What’s 2 x 2 equal? How about 4 x 4? The speed at which your brain processes those questions and the energy it takes you to decide on an answer is likely to be minimal—unless you have a traumatic brain injury (TBI). For Warfighters diagnosed with TBI, making decisions and remembering things can lead to fatigue, which spills over into your family. Still, it’s important for family members to try to be patient and understand that Service Members with TBI might take longer to answer questions about what day it is or even where she or he put the car keys. There are many ways to help your Warfighter cope with TBI symptoms at home too.
Family members often become the main source of caregiving support for those recovering from TBI. Your Warfighter might experience trouble concentrating, memory loss, sensitivity to light or noise, sleep problems, and mood swings. TBI also can impact your loved one’s senses of taste and smell, appetite, sex drive, and balance. Brain processes that were once automatic are now slower or missing and need to be rebuilt as well.
What can families do? Rehabilitation from a TBI can go smoother when family members provide care and emotional support to help manage their Warfighter’s TBI symptoms. For instance, family members might need to talk slower, repeat themselves, and wait longer for responses. It’s also important to know that memory loss that comes with a TBI means your loved one might not recall significant family events and other moments.
Keep in mind learning to adapt to your warrior’s needs helps foster family resilience. Making some changes around your home and to your family’s routines can help reduce everyone’s stress too. Try the following tips to help your Service Member cope with TBI symptoms.
- Create morning, afternoon, and evening checklists that include simple tasks he or she can do without much effort. Include things such as “check to see the coffee pot is turned off,” “take your medicine,” “lock the front door,” or “make sure the stove is turned off.”
- Write out weekly events—including chores and due dates—on a whiteboard. Develop a system to mark who’s doing what and which ones are done.
- Encourage your Service Member to use a phone or tablet to record conversations, make pop-up reminders, or type out notes after a conversation to help recall things later.
- Help your Warfighter use the calendar on his or her mobile device to track appointments and store phone numbers.
- To help with writing down reminders, leave notepads and sticky notes all over your house. And store all written reminders in one place, so you can track what needs to be done.
- Choose appliances that automatically shut off.
- If you have young children, play memory games together to improve everyone’s skills.
Sleep problems and fatigue
- Stick to a regular sleep schedule as much as possible.
- Practice good sleep hygiene. Sleep in comfortable clothes, and adjust the room temperature to be a bit colder than what’s typical (60–67°F).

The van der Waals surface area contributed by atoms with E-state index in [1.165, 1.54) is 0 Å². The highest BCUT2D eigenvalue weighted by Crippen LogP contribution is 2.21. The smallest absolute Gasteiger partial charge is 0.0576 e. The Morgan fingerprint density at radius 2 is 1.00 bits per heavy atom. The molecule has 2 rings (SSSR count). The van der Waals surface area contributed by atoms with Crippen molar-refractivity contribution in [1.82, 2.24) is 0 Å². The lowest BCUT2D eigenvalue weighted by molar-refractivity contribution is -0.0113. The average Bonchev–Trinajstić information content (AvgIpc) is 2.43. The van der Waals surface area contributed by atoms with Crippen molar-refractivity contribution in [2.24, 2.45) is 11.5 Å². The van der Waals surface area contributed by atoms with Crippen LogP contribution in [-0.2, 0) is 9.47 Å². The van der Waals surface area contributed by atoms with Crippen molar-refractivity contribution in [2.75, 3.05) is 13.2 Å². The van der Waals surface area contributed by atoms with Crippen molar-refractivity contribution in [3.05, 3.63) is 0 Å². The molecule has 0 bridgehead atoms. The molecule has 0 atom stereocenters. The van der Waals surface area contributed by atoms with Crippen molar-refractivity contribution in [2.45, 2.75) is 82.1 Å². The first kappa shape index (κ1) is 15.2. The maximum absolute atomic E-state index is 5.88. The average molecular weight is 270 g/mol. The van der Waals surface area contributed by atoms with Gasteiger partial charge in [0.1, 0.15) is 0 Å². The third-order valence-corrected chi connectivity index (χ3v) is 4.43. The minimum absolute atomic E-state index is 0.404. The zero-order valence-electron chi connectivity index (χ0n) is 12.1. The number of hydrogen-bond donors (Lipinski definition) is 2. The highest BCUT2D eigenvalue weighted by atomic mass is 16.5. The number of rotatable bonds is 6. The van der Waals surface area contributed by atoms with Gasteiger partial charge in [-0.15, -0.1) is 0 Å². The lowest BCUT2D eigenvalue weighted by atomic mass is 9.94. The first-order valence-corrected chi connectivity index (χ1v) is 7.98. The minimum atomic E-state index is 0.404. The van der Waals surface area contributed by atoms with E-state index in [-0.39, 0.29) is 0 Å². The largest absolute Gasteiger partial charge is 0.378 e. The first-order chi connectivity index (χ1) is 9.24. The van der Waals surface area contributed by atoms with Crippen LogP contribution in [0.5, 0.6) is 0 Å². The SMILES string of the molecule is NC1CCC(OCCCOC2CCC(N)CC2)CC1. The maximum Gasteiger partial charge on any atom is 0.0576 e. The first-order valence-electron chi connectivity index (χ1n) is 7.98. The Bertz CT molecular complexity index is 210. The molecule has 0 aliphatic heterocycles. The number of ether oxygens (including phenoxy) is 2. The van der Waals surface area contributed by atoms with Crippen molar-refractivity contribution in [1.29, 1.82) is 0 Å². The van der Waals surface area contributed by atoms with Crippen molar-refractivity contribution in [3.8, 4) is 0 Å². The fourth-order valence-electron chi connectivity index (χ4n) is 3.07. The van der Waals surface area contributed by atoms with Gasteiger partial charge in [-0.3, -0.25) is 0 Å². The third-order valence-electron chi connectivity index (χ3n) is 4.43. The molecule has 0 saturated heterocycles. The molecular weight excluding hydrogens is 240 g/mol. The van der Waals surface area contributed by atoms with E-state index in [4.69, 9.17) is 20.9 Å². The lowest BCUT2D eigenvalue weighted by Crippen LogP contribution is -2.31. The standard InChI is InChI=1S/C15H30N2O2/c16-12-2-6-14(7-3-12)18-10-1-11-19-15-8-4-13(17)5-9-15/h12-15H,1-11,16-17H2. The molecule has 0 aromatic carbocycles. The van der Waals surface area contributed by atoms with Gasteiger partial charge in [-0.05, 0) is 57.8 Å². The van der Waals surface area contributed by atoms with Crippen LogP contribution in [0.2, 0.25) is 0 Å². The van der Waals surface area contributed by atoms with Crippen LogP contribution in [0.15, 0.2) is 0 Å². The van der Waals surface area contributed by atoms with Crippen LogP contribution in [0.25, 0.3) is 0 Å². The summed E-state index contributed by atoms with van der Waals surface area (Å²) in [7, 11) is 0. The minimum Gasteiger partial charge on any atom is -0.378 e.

- Visit your healthcare provider to help assess and treat sleep apnea if it impedes sleep quality.
- Make sure you plan adequate downtime in between daily, weekly, and monthly scheduled events.
- Plan recovery time after big events.
Vision problems and sensitivities to smells, sounds, and tastes
- Install smoke alarms with voice commands in your home if your Service Member is experiencing problems with his or her sense of smell.
- Designate a place in the house that’s low stimulation with adjustable lighting and simple decor.
- Help your family choose the maximum volume for the TV when everyone is home.
- Set quiet hours in your home, where everyone agrees to turn off the TV, keep voices low, and use earbuds to listen to music.
- Decide what herbs and spices are suitable for family meals, especially if your Warfighter is sensitive to certain smells or tastes.
- Discuss any swallowing concerns to help identify which foods are easier or harder for your warrior to swallow.
- Consider listening to audio books together or read books with large print.
Adams, D., & Dahdah, M. (2016). Coping and adaptive strategies of traumatic brain injury survivors and primary caregivers. NeuroRehabilitation, 39(2), 223–237. doi:10.3233/nre-161353
Defense and Veterans Brain Injury Center. (2018, February 20, 2018). A Head for the Future: Recognize. Retrieved from http://dvbic.dcoe.mil/aheadforthefuture/recognize
Hanks, R. A., Rapport, L. J., & Vangel, S. (2007). Caregiving appraisal after traumatic brain injury: The effects of functional status, coping style, social support and family functioning. NeuroRehabilitation, 22(1), 43–52. doi:10.1037/e694092007-001
Tam, S., McKay, A., Sloan, S., & Ponsford, J. (2015). The experience of challenging behaviours following severe TBI: A family perspective. Brain Injury, 29(7–8), 813–821. doi:10.3109/02699052.2015.1005134
Ungvarsky, J. J., & Trivette, S. (2017). Family adaptations to brain injury: Thinking with speedbumps. Paper presented at the 2017 American Association for Marriage and Family Therapy Conference, Atlanta, GA.